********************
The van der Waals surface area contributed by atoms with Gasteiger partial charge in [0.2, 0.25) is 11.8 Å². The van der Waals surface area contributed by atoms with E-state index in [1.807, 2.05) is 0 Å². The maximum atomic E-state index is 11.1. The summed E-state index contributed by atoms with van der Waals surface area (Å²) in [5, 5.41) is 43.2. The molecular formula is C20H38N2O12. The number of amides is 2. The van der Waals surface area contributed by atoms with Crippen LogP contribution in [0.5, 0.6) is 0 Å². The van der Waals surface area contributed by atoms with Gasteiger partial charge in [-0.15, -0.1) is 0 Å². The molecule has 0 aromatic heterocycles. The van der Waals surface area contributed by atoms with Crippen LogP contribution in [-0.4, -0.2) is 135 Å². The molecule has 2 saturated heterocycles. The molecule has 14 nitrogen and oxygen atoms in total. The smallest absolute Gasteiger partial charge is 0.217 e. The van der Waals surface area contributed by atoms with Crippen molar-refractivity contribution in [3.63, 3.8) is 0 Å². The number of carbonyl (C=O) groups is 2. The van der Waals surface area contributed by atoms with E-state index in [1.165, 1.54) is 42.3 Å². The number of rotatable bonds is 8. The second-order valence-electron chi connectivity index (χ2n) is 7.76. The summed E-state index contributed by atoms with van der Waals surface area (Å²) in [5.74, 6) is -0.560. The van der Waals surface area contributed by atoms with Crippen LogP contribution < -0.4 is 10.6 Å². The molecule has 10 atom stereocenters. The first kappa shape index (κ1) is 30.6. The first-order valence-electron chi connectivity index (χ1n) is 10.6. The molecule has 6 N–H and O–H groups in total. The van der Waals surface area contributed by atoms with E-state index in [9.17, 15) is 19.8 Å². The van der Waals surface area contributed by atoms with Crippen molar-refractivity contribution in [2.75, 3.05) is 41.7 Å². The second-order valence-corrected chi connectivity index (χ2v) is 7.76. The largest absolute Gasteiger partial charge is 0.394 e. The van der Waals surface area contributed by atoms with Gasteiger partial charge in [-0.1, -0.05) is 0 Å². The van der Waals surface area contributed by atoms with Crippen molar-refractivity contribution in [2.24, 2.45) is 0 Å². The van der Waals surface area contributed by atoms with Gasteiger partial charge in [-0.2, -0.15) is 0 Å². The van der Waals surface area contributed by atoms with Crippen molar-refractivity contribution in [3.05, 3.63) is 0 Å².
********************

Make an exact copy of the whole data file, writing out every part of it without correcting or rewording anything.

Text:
The van der Waals surface area contributed by atoms with Gasteiger partial charge in [0.2, 0.25) is 11.8 Å². The van der Waals surface area contributed by atoms with E-state index in [1.807, 2.05) is 0 Å². The maximum atomic E-state index is 11.1. The summed E-state index contributed by atoms with van der Waals surface area (Å²) in [5, 5.41) is 43.2. The molecular formula is C20H38N2O12. The number of amides is 2. The van der Waals surface area contributed by atoms with Crippen LogP contribution in [0.5, 0.6) is 0 Å². The van der Waals surface area contributed by atoms with Gasteiger partial charge in [-0.15, -0.1) is 0 Å². The molecule has 0 aromatic heterocycles. The van der Waals surface area contributed by atoms with Crippen LogP contribution in [-0.4, -0.2) is 135 Å². The molecule has 2 saturated heterocycles. The molecule has 14 nitrogen and oxygen atoms in total. The smallest absolute Gasteiger partial charge is 0.217 e. The van der Waals surface area contributed by atoms with Crippen molar-refractivity contribution in [3.63, 3.8) is 0 Å². The number of carbonyl (C=O) groups is 2. The van der Waals surface area contributed by atoms with E-state index in [1.165, 1.54) is 42.3 Å². The number of rotatable bonds is 8. The second-order valence-electron chi connectivity index (χ2n) is 7.76. The summed E-state index contributed by atoms with van der Waals surface area (Å²) in [5.74, 6) is -0.560. The van der Waals surface area contributed by atoms with Crippen LogP contribution < -0.4 is 10.6 Å². The molecule has 10 atom stereocenters. The first kappa shape index (κ1) is 30.6. The first-order valence-electron chi connectivity index (χ1n) is 10.6. The molecule has 6 N–H and O–H groups in total. The van der Waals surface area contributed by atoms with E-state index in [9.17, 15) is 19.8 Å². The van der Waals surface area contributed by atoms with Crippen molar-refractivity contribution in [2.75, 3.05) is 41.7 Å². The second-order valence-corrected chi connectivity index (χ2v) is 7.76. The largest absolute Gasteiger partial charge is 0.394 e. The van der Waals surface area contributed by atoms with Gasteiger partial charge in [-0.1, -0.05) is 0 Å². The van der Waals surface area contributed by atoms with Crippen molar-refractivity contribution in [2.24, 2.45) is 0 Å². The van der Waals surface area contributed by atoms with Gasteiger partial charge in [-0.2, -0.15) is 0 Å². The van der Waals surface area contributed by atoms with Crippen molar-refractivity contribution in [3.05, 3.63) is 0 Å².